• ACT (acceptance and commitment therapy) – As its name implies, ACT works by helping a person learn to accept both their good and bad experiences in life and acknowledge that the feelings associated with those events are valid. Trying to escape from the problem or our reaction to it only keeps us stuck. Using ACT, we can look at past trauma or current challenges and accept them while we commit to aligning our thoughts and behaviors with our values and goals. ACT can help those who suffer from anxiety, depression, OCD, and psychosis.

Focus on Faith

Finally, let’s not forget a major asset in dual-diagnosis treatment – Faith. While people have vastly different opinions on the role of religion in mental health and addiction recovery, most studies show a positive correlation between belief in a higher power and sustained recovery. Of nearly 300 evidence-based studies, researchers Koenig and colleagues found that 84% of them showed faith and religious observance reduced the risks of drug abuse. In the same project, 86% of the studies indicated that religiosity reduced the risk for alcoholism, as well.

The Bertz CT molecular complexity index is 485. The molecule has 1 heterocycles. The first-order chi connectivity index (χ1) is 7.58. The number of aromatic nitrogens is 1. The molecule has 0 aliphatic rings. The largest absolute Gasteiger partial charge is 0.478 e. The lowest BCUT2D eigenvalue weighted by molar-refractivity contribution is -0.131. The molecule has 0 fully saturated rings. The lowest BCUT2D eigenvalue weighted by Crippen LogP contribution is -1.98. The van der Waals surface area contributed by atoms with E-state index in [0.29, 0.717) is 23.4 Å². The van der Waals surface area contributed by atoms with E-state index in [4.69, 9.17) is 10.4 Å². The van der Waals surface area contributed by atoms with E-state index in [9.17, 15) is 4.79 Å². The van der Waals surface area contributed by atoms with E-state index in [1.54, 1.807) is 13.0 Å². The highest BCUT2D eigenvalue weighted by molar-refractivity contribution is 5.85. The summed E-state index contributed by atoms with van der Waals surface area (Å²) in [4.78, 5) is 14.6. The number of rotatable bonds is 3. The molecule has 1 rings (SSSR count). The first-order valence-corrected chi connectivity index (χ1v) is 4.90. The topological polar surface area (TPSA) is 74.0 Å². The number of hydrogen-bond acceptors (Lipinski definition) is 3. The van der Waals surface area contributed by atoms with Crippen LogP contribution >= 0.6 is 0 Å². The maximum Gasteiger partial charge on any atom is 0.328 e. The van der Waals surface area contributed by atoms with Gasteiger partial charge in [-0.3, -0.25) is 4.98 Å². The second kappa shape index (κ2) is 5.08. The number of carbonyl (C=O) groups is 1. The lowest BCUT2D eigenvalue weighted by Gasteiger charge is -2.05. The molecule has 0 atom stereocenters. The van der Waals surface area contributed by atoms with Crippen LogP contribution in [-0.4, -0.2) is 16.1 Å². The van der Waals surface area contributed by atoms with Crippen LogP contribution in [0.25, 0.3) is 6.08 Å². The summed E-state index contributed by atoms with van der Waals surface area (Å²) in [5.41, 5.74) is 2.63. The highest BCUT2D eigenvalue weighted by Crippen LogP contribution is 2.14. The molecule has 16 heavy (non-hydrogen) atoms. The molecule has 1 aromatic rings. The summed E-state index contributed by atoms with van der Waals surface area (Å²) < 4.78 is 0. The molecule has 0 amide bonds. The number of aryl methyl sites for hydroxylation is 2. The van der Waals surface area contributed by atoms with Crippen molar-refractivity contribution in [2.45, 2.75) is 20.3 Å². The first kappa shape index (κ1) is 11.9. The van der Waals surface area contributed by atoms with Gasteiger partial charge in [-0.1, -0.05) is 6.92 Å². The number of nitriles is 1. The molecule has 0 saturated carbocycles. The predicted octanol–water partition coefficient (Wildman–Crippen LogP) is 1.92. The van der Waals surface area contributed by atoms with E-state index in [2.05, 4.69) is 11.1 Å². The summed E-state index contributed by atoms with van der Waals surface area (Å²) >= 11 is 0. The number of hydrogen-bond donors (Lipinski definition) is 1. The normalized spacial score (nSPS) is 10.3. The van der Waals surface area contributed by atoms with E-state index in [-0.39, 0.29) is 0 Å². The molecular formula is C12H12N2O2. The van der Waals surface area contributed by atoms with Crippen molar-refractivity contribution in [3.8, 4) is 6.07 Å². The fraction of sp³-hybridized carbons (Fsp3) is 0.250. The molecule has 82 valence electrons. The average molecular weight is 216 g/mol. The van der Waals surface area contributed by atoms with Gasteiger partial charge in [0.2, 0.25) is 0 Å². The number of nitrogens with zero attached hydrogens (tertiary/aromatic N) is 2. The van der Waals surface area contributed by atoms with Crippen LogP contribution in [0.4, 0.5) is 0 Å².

Other research also points to decreased rates of depression and suicidal ideation and better mental health in people of faith. As a Christian treatment center, Renaissance Ranch utilizes the faith-based 12-Step program to tackle substance abuse and improve mental health. “Substance abusers need to build faith in God, in other people, and in themselves, in order to heal their spirits and overcome addiction,” Dixon said.